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  • Image, Engagement, Technological Resource: An Interview with Roger Reynolds
  • David Bithell

Roger Reynolds (see Figure 1) has been a major figure investigating the confluence of music and technology since the 1960s. As resources have evolved, his works have explored live analog electronics, fixed analog and digital media, and live processing of acoustic sound—all unified and directed by a distinct compositional voice that balances intuition with formalized thought (see Table 1).

Having studied music and engineering at the University of Michigan, Mr. Reynolds was a co-founder of the ONCE group. Later, after seven years of organizing and performing in new music concerts in Germany, France, and Japan, he joined the young music department at the University of California, San Diego, in 1969. Once there, he founded the Center for Music Experiment and has remained a vital force on its faculty for the last 37 years.

His work with new technology has led to notable residencies including those at Stanford's Center for Computer Research in Music and Acoustics (CCRMA), the Institut de Recherche et Coordination Acoustique/Musique (IRCAM), Stockholm's Elektroakustisk Musik i Sverige (EMS), and Les Ateliers UPIC in Paris; grants and commissions from most major awarding agencies; and frequent performances at major festivals around the world. Recently, his ILLUSION for actors, singers, instrumental soloists, chamber ensemble, and eight-channel computer-processed sound was premiered by Esa-Pekka Salonen and the Los Angeles Philharmonic New Music Group. He is currently working on Sanctuary, an evening-long percussion quartet with computer processing and staging.

The present interview is drawn from a larger discussion that included aspects of Mr. Reynolds's work with multimedia. Here, we focus primarily on his conceptual and methodological approaches to music and technology and the exploration of recent compositional projects. We met twice at his home in Del Mar, California, in April and October 2005 and subsequently revised the materials via electronic mail.


Bithell: You recently had a lengthy interview published on the Web in connection with your Special Collection at the Library of Congress ( It is a sizeable and thorough glance at your work.

Reynolds: One of the things that you discover is that the life that you lead in your own mind is vastly more textured and complete than you consciously recognize. And the way that you discover that is by having people ask you questions. One can't interview oneself, but there is something about occasions on which some outside probing occurs that awakens you to things that you have not been considering—at least not consciously.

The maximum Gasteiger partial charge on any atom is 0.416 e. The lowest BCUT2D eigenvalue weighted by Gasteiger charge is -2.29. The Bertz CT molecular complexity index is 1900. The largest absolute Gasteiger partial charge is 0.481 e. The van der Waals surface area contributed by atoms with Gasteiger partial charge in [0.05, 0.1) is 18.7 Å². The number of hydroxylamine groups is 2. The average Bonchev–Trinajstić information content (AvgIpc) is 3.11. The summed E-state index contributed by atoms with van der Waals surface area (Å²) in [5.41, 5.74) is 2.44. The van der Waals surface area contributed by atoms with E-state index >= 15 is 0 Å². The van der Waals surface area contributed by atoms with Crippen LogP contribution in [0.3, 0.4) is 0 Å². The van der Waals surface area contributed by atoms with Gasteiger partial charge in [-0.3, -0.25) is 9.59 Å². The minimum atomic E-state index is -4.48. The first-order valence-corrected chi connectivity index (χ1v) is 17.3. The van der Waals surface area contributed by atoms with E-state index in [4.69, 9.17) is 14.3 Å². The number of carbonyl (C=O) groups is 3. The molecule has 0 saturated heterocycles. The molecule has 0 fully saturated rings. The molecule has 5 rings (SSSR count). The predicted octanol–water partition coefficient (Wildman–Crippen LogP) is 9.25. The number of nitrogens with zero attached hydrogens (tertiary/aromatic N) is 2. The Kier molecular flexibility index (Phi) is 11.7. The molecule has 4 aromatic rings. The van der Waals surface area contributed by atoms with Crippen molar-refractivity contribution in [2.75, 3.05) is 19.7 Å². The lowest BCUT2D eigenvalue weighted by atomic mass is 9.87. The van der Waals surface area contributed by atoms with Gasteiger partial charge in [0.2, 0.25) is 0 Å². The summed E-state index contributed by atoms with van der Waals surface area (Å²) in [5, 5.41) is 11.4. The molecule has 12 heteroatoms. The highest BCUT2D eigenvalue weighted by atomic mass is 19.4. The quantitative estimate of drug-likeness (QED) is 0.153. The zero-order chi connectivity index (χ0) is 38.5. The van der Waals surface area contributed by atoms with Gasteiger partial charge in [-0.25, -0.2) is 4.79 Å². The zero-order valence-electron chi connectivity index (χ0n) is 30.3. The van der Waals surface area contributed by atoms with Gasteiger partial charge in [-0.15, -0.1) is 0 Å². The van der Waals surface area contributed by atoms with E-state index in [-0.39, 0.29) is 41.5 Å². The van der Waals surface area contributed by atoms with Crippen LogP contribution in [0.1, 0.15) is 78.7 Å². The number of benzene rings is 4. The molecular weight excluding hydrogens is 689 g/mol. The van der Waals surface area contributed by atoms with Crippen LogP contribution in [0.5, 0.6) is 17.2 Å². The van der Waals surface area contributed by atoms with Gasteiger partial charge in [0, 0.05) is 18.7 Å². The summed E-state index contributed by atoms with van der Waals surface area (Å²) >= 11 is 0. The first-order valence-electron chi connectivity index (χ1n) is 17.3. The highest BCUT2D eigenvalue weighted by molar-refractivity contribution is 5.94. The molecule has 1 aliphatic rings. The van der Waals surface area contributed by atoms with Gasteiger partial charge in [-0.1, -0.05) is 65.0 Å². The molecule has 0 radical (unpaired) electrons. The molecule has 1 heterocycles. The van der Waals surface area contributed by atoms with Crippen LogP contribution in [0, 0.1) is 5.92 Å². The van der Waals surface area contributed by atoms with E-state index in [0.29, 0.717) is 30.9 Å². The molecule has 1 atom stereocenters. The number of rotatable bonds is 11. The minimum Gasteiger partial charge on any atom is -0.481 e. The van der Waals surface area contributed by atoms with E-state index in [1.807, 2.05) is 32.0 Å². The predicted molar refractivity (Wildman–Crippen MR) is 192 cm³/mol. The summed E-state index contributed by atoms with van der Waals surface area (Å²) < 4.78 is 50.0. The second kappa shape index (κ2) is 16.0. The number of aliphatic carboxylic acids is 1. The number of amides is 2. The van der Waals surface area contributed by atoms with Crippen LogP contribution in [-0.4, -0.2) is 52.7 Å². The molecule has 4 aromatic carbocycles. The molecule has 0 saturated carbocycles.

Bithell: As a teacher, you are very committed to the idea of artistic self-awareness and the ability to clearly articulate musical goals and the pathways to their realization.

Reynolds: If we can't exchange information about the work that we are making or the work that we are listening to, everything is impoverished. And I think that is one of the reasons that the world of contemporary art music in this country is in such difficulty. The discourse about it has degenerated terribly. It's not that people have nothing interesting to say anymore. The media are not interested in interesting things. And so the space in which one could actually say things that matter has reduced dramatically. It is a general issue that we need to try to address. [End Page 10]

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Figure 1.

Photo of Roger Reynolds by Malcolm Crothers.

Connections Between Multimedia and Computer Music

Bithell: It seems that there is an important relationship between music technology and multimedia composition, as both are extensions of "music." I was wondering if you see that in your work there is such a similarity?

Reynolds: I remember many years ago coming across a book, The Unity of the Senses, by a psychologist at Harvard named Lawrence Marks. Its premise was, if I can correctly summarize it, that the senses evolved from a singular origin and became specialized—as we now think of them—and therefore that there were relationships between the modalities that were very deep. Although Marks didn't get into this, it's clear...


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